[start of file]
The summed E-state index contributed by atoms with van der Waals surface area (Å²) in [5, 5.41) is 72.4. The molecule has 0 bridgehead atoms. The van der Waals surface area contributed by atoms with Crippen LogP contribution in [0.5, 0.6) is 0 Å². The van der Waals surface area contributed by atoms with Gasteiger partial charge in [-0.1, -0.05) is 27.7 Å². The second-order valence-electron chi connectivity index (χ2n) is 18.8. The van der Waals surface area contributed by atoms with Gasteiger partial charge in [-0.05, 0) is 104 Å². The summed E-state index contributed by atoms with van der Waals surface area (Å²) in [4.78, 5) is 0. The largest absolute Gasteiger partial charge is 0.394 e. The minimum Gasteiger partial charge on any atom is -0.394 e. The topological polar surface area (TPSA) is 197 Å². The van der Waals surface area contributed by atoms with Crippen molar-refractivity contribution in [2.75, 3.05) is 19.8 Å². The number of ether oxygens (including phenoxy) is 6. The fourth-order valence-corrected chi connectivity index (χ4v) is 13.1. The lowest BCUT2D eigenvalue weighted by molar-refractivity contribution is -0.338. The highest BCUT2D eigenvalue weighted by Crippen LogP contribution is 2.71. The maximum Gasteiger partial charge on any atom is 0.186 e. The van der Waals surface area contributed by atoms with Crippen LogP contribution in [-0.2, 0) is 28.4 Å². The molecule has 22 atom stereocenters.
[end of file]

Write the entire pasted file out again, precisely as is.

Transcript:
The summed E-state index contributed by atoms with van der Waals surface area (Å²) in [5, 5.41) is 72.4. The molecule has 0 bridgehead atoms. The van der Waals surface area contributed by atoms with Crippen LogP contribution in [0.5, 0.6) is 0 Å². The van der Waals surface area contributed by atoms with Gasteiger partial charge in [-0.1, -0.05) is 27.7 Å². The second-order valence-electron chi connectivity index (χ2n) is 18.8. The van der Waals surface area contributed by atoms with Gasteiger partial charge in [-0.05, 0) is 104 Å². The summed E-state index contributed by atoms with van der Waals surface area (Å²) in [4.78, 5) is 0. The largest absolute Gasteiger partial charge is 0.394 e. The minimum Gasteiger partial charge on any atom is -0.394 e. The topological polar surface area (TPSA) is 197 Å². The van der Waals surface area contributed by atoms with Crippen molar-refractivity contribution in [2.75, 3.05) is 19.8 Å². The number of ether oxygens (including phenoxy) is 6. The fourth-order valence-corrected chi connectivity index (χ4v) is 13.1. The lowest BCUT2D eigenvalue weighted by molar-refractivity contribution is -0.338. The highest BCUT2D eigenvalue weighted by Crippen LogP contribution is 2.71. The maximum Gasteiger partial charge on any atom is 0.186 e. The van der Waals surface area contributed by atoms with Crippen LogP contribution in [-0.2, 0) is 28.4 Å². The molecule has 22 atom stereocenters.